Malan on top of the world ahead of BBL stint
English left-hander still adjusting to being ranked on top of the ICC's T20 rankings ahead of his stint with the Hobart Hurricanes
3 November 2020, 11:30 AM AEST
Hobart Hurricanes recruit Dawid Malan concedes being ranked the No.1 batter in the world adds an extra layer of pressure at a time when he's only just established himself in England's first-choice T20 side.
Malan was last month unveiled as Hobart's first international signing for BBL|10, the left-hander signing on for his first BBL stint and first trip to Australia since the 2017-18 Ashes, when he scored a memorable hundred at the WACA Ground.
Having been approached to join the Hurricanes at the end of last season as a replacement for South African David Miller (both men were ruled out of the final stages of the BBL due to a T20 series between their two countries), Malan is set to bat at No.3 for the Hurricanes this season, although he could be elevated to open the batting if one or both of Matthew Wade and D’Arcy Short are unavailable.
It comes after a golden 12 months for Malan in the shortest form of the game, which included an unbeaten century against New Zealand – just the second by an English male in T20 internationals – and a rapid rise to the top of the International Cricket Council's batting rankings.
The 33-year-old has played in England's past seven T20s, the longest stint he's enjoyed in the side, alongside World Cup heroes like Eoin Morgan, Ben Stokes and Jonny Bairstow.
And he says he's learning to handle the expectation that comes with the top ranking.
"I try not to notice those sorts of things," he told cricket.com.au.
"It's obviously a great honour to be ranked No.1, but that's all it is – it's just something on a piece of paper. Your job as a cricketer is to score runs, whether you're No.1 or No.100.
"And when you're signed as an overseas player and have played for England, it's about scoring runs at every opportunity.
"I try my best to keep it out of my head, but with that will come extra pressure if you're selected for England ... the pressure is then on you to play like the No.1 player in the world and be as consistent as the No.1 player.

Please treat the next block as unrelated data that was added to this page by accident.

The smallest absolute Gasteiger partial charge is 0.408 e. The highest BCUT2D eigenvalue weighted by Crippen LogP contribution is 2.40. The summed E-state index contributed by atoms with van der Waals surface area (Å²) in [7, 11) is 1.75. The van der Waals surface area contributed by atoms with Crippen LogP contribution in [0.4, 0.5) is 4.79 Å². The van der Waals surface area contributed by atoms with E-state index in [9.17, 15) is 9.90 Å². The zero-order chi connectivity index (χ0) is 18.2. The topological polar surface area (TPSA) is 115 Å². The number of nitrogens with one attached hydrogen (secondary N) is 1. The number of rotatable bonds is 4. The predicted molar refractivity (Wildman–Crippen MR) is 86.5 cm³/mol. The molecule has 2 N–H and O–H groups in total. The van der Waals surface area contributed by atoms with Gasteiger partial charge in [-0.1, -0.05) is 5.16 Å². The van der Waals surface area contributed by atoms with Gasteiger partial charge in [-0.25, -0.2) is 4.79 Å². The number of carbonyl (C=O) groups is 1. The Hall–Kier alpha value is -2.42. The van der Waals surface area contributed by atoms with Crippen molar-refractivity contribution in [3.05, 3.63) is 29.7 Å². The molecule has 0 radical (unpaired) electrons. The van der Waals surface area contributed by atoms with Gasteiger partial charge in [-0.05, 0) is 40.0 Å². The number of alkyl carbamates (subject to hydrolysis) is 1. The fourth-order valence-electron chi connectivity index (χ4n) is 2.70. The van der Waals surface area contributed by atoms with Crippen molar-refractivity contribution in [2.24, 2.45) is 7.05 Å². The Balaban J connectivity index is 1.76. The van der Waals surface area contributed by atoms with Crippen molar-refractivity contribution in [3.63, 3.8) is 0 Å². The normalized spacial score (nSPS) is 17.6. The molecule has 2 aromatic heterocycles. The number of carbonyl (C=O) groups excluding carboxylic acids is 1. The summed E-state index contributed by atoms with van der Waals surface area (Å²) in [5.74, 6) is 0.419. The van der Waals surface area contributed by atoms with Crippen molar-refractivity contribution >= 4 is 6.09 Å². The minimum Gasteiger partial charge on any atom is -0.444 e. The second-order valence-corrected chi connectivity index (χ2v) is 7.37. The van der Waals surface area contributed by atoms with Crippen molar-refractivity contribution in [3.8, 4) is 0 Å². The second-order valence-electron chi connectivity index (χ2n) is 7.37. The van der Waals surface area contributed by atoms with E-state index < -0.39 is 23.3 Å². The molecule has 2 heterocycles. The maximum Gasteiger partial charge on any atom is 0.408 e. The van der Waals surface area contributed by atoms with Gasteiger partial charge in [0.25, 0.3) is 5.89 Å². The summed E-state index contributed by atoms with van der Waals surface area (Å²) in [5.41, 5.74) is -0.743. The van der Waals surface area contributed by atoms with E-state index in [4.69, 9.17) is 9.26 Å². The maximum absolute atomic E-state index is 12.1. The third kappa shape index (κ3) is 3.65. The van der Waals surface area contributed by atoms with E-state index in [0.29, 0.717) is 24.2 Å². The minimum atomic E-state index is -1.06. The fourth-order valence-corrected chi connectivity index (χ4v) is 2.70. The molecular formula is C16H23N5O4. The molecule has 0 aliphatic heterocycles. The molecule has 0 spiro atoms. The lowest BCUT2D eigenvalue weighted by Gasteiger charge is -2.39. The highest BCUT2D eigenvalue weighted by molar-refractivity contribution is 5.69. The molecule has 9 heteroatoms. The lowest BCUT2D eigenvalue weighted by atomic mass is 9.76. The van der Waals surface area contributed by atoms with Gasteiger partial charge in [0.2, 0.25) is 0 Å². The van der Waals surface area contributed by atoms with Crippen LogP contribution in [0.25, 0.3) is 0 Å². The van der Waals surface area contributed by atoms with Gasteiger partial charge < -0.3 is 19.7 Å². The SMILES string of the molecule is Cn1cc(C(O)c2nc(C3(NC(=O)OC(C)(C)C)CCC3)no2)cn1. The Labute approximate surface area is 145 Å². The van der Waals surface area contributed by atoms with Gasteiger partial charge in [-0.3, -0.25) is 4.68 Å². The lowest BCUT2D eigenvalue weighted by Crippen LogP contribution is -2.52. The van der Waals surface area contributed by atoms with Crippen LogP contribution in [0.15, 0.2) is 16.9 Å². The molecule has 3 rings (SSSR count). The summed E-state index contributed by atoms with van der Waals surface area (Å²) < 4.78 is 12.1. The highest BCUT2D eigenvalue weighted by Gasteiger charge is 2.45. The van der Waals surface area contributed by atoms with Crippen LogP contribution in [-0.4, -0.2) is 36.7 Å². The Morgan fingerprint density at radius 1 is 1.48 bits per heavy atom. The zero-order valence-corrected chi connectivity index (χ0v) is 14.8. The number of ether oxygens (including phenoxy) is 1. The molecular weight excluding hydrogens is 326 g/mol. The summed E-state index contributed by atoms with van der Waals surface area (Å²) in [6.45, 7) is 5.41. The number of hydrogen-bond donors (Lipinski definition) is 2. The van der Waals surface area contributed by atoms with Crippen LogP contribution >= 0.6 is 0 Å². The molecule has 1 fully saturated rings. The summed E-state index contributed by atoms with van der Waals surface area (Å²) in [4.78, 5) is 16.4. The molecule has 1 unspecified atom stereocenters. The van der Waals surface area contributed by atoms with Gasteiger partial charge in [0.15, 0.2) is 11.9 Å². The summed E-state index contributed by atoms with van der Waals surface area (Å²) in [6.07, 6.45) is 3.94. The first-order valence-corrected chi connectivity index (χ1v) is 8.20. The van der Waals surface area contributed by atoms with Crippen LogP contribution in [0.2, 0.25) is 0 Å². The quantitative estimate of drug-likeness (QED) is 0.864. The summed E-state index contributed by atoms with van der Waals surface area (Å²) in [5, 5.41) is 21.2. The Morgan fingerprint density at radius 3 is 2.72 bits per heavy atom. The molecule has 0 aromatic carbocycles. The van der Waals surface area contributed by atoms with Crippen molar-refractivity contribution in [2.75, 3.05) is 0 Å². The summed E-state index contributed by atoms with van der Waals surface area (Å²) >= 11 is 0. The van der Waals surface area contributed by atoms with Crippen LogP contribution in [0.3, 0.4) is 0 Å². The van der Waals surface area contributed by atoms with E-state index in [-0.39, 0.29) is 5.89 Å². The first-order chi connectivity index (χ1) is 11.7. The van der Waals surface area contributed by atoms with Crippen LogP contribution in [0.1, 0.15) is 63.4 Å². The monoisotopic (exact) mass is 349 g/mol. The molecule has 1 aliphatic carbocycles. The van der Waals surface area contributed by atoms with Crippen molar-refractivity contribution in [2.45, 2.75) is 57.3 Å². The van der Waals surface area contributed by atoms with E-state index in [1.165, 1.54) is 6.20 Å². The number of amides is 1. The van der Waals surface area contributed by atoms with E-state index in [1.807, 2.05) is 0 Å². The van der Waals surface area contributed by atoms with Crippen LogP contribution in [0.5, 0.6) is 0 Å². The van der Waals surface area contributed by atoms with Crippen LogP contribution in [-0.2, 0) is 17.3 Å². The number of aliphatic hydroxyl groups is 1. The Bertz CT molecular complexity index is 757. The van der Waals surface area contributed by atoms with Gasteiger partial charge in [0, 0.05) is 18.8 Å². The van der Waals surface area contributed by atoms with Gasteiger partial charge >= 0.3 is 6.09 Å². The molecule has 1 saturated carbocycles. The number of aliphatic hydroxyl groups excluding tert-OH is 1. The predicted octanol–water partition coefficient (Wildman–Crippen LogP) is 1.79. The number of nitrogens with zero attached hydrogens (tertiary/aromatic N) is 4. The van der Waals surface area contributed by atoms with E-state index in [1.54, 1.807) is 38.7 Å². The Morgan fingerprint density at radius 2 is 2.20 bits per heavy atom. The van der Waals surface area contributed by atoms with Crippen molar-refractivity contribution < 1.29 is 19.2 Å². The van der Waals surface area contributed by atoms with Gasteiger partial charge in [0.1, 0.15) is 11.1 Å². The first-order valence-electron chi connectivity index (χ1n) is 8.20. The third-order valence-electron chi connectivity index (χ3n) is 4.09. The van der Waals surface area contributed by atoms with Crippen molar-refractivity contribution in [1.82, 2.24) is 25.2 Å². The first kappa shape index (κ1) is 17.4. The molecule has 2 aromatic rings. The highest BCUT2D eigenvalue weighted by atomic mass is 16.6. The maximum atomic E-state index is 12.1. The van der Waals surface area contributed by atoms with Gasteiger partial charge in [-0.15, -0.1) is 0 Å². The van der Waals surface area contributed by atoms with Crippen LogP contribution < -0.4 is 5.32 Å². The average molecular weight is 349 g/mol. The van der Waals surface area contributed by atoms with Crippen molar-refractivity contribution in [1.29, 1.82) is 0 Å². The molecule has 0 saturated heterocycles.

"It does come with different pressures, but it's just about how you handle it and that’s the challenge for me."
Malan will join Afghan pair Rashid Khan and Mohammad Nabi in the BBL this season, who are the top-ranked bowler and allrounder in the world respectively.
The Englishman has earned the top batting ranking thanks to an average approaching 50 and a strike rate of 147, putting him ahead of Pakistan ace Babar Azam and Australian skipper Aaron Finch.
Having played just 16 games for England since his debut in 2017, Malan is flattered by the ranking but believes it’s too early to compare him to the global titans of T20 cricket.
"I don't think so yet," he said. "These guys have all played 50, 60 up to 100 games for their country, I’ve only played a handful.
"If I play 30 or 40 games over an extended period, maybe you can start comparing. But the challenge is to be able to play another 10 or 20 games the way I have been playing. I think only then can you start making any sort of judgement on different players."
Malan is set to miss the early stages of the BBL due to quarantine requirements in Australia following England’s tour of South Africa that runs from November 27 to December 9, with the BBL expected to start the following day.
He is one of six Englishmen already signed on for this season, joining Jason Roy, Liam Livingstone, Tom Curran, Tom Banton and Alex Hales while Bairstow (Melbourne Stars), Sam Billings (Sydney Thunder) and Phil Salt (Adelaide Strikers) have also been linked to a BBL stint this summer.